284-305 A.D. The Holy Martyr Orestes (Nov. 10) [Diocletian, Maximian]
284-305 A.D. The Holy Great Martyr Parasceva (Oct. 28) [Diocletian]
284-305 A.D. The Holy Martyrs Tarachus, Probus, and Andronicus (Oct. 12) [Diocletian]
284-305 A.D. The Holy Martyr Theodula (Feb. 5)
286-305 A.D. The Holy Martyrs Menas, Mermogenes, and Eugraphus (Dec. 10) [Maximian]
286-305 A.D. The Holy Martyrs Eulampius and Eulampia (Oct. 10) [Maximian]
286-305 A.D. The Holy Martyr Theotecnus (Oct. 10) [Maximian]
284-305 A.D. The Holy Martyrs Eustratius, Auxentius, Eugene, Mardarius, and Orestes (Dec. 13) [Diocletian, Maximian]
284-305 A.D. The Holy Martyr Neophytus (Jan. 21) [Diocletian]
284-305 A.D. The Holy Martyrs Valerian, Candidus, Aquila, and Eugene (Jan. 21) [Diocletian]
284-305 A.D. The Holy Martyr Philemon and Those With Him (Dec. 14) [Diocletian]
286-305 A.D. The Holy Martyrs Eustace, Thespesius, and Anatolius (Nov. 20) [Maximian]
287 A.D. The Holy Martyr Sebastian and Those With Him (Dec. 18)
290 A.D. The Holy Martyr Boniface and St. Aglaida (Dec. 19)
298 A.D. The Holy Martyr Anysia the Virgin (Dec. 30)
298 A.D. The Holy Martyrs Theopemptus and Theonas (Jan. 5)
302 A.D. The Holy 20,000 Martyrs of Nicomedia (Dec. 28)
303 A.D. The Holy Martyrs Sergius and Bacchus (Oct. 7)
303 A.D. The Holy Great Martyr Euphemia (Sep. 16) [Proconsul Priscus, Chalcedon]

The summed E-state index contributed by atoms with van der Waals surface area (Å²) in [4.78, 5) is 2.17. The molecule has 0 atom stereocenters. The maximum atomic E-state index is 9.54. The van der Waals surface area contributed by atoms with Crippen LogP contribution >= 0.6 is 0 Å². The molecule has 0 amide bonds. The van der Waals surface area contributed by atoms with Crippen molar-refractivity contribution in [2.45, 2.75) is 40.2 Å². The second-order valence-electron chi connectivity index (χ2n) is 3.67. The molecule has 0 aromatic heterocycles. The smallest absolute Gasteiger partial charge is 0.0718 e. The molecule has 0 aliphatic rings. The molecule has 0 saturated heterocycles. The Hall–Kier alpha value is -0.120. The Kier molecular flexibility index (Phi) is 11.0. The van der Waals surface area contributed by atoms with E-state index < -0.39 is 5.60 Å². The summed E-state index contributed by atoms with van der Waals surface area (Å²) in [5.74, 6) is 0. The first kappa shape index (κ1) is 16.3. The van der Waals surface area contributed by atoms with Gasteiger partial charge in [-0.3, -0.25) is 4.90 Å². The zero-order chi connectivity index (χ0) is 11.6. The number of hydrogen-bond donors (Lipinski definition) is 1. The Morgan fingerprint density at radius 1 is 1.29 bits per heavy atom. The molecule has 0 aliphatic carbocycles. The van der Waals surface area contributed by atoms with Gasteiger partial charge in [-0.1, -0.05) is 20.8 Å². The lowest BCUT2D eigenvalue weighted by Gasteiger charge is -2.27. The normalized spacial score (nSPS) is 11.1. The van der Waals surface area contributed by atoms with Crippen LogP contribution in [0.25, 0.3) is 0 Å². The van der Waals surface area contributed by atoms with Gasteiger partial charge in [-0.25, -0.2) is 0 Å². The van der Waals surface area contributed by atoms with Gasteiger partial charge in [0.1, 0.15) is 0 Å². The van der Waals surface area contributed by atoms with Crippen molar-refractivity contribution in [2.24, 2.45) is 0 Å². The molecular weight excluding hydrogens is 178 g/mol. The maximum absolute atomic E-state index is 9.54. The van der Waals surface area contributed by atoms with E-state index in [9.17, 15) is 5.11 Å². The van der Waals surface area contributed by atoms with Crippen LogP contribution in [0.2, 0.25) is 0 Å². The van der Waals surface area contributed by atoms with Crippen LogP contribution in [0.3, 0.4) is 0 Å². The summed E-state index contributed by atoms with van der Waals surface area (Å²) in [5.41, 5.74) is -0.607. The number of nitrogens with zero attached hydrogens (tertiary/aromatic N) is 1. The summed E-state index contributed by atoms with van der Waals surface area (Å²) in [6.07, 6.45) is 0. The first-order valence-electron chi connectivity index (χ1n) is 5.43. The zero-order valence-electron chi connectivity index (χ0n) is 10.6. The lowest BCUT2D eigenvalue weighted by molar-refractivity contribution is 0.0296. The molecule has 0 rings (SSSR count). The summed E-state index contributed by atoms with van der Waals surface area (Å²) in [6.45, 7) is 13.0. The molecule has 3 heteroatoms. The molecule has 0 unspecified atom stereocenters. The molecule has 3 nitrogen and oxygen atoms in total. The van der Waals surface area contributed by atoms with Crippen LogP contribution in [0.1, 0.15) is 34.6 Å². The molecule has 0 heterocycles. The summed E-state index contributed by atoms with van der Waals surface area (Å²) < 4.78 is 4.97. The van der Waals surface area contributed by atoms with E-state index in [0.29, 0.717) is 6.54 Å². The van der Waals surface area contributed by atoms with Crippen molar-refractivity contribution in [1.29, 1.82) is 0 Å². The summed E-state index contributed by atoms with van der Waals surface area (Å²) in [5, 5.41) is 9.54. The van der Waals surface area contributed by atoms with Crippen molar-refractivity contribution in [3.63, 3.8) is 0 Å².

303 A.D. The Holy Hieromartyr Anthimus, Bishop of Nicomedia (Sep. 3) [Diocletian and Maximian]
303 A.D. The holy Martyrs Romanus and Barulas (Nov. 18)
303 A.D. The Holy Martyrs Gurias, Samonas, and Abibus, the Confessors (Nov. 15) [Diocletian]
304 A.D. The Holy Martyr Juliana the Virgin and Those With Her (Dec. 21)
304 A.D. The Holy Great Martyr Anastasia, the Deliverer from Bonds, and Those With Her (Dec. 22)
304 A.D. The Holy Martyr Lucia the Virgin (Dec. 13)
304 A.D. The Holy Martyr Sozon (Sep. 7) [Maximian, Silicia]
304 A.D. The Holy Great Martyr Menas (Nov. 11) [Egypt]
304 A.D. The Holy Martyr Vincent the Deacon (Nov. 11)
304 A.D. The Holy Martyr Barlaam the Elder (Nov. 19)
304 A.D. A Homily on Barlaam, written by St. Basil (Nov. 19)
304 A.D. A Homily on Barlaam, written by St. John Chrysostom (Nov. 19)
304 A.D. The Holy Martyr Varus and the Seven Christian teachers with Him, and the Blessed Cleopatra and Her Son John (Oct. 19) [Maximian]
305 A.D. The Holy Virgin-martyr Agnes (Jan. 21)
305 A.D. The Holy Martyrs and Unmercenaries Cosmas and Damian of Arabia (Oct. 17) [Diocletian and Maximian]
303-311 A.D. The Holy Virgin Martyrs Menodora, Metrodora, and Nymphodora (Sep. 10) [Governor Fronton - Asian Bithynia]
306 A.D. The Holy Martyr Nestor (Oct. 27)
306 A.D. The Holy Great-martyr Barbara (Dec. 4)